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Tips for retirees moving to France - Part 1
If you read our comprehensive Guide to Buying a Property in France, you’ll be aware (if you weren’t already), that without the right planning, your move could be fraught with danger. In life, hindsight is a wonderful thing and one of the key areas that many people who move to France to retire wish they’d done better is their preparation for their new life before they leave the UK.
If you’re thinking of making the big move to start a new chapter of your life in France, there are plenty of things you can be doing right now to make the transition easier and that’s what we want to share with you today.
This is part 1 of a 2-part series of articles and will focus on the importance of getting known in your new location before you make the big move; getting your head round the language and checking out your healthcare options. Part 2 of this article will encourage you to get your financial ducks in a row; help you deal with leaving your friends and family behind and will remind you that you’re only a couple of hours away, well, if you live in the UK.
Here are our first 3 Top Tips you should consider doing before leaving the UK:
1. Visits your chosen location. There’s no reason why your integration into the French community needs to wait until your removal truck arrives; there’s plenty you can do beforehand. Once you’ve decided where you want to be, or once you’ve chosen your new home and you’re waiting for the formalities to be sorted out, it’s a good idea to make a few trips to your new town or village. Most small towns and villages in France have regular events going on throughout the year such as fêtes, festivals and celebratory meals.
These events are a great way to get to meet the movers and shakers in your new community and the perfect way to feel immediately welcome once you’re in situ full time. In terms of finding out what might be going on, the town or village website or Comité des Fêtes is a great place to start. If neither of these comes up trumps, the Office de Tourisme or the Mairie will give you a list. Also, make an effort to get to know your new neighbours if you’re already in the process of buying. They will be a huge support system for you when you become permanently resident.
2. Get your head round the language. Most people who decide to relocate to France have a bit of a grip on the language, but not a good enough command of ‘la langue Française’ when they finally land on French soil. To make sure this doesn’t happen to you, get as much practice as you can speaking and listening to French voices. Movers have a tendency to focus on grammar before vocabulary, often stressing too much over the complex French verb tenses, rather than building up the essential vocabulary that will stand them in great stead when (and if) push comes to shove.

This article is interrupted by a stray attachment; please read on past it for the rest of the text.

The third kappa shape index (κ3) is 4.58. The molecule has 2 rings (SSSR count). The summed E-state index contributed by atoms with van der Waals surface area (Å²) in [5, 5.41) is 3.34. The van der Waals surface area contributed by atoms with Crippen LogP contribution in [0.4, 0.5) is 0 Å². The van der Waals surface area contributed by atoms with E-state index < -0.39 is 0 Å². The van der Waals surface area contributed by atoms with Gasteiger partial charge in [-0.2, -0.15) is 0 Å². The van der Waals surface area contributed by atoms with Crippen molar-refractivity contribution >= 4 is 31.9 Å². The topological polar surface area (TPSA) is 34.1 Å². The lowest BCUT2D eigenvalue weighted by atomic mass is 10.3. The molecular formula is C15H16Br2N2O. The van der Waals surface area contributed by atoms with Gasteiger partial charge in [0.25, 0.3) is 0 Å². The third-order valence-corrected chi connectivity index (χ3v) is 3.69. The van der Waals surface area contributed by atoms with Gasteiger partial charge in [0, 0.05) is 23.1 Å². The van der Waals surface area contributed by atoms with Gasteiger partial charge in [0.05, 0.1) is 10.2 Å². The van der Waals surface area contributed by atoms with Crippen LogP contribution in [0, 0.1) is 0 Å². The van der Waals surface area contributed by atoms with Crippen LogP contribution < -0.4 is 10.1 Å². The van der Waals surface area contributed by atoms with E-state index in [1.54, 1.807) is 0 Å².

For example, if you’re moving to France to renovate a property, make sure you start to learn DIY or basic building vocabulary before you move. This will make the whole process much easier. If you’re a fan of playing cards, again make sure you have a bit of card playing vocabulary. There are plenty of language packages, on DVD and/or online such a Rosetta Stone, also we find watching the News to be helpful as the newsreader will use useful, everyday vocabulary and usually deliver in a neutral tone with no or very little accent. If you love French cinema, films and literature, watch your favorite films again but in French language, perhaps with subtitles if you’re feeling a little rusty.
Most importantly, if you have any health issues, make sure you can communicate, even at a basic level, with the healthcare experts you’ll need to support you.
3. Check your healthcare options. There’s much news in the UK press at the moment about how non-British residents might be dealt with by the NHS, but as a life-time UK resident, you’ll be accustomed to going to the doctor, or the hospital and knowing the ropes. This won’t necessarily be the case when you first use the healthcare system in France, so making sure you know what your options are before you move is a great idea.
The healthcare system in France is a little complicated, but the good news is that according to many health experts, it’s one of the finest systems in the world. Funded in much the same way as the National Health Service, the system in France differs because you pay for pretty much every service you use up front and then claim your money back later. While we’ll publish a detailed article on the healthcare system later, in a nutshell, if you’re registered in the healthcare system, you can expect the refund from the state to be anywhere between 60 and 80% of your spend. For the remainder, you can either fund that yourself or take out a top up health insurance policy (a mutuelle) to cover the difference. Like everything, there are exceptions to this, which again we’ll cover later, but this is generally how it works. The message for now is that it’s important before making your move to know what your rights are likely to be and to have your applications made to either the French healthcare system for membership, or to know you will be covered for a period under the UK system as well as organising a complimentary health policy if you need one.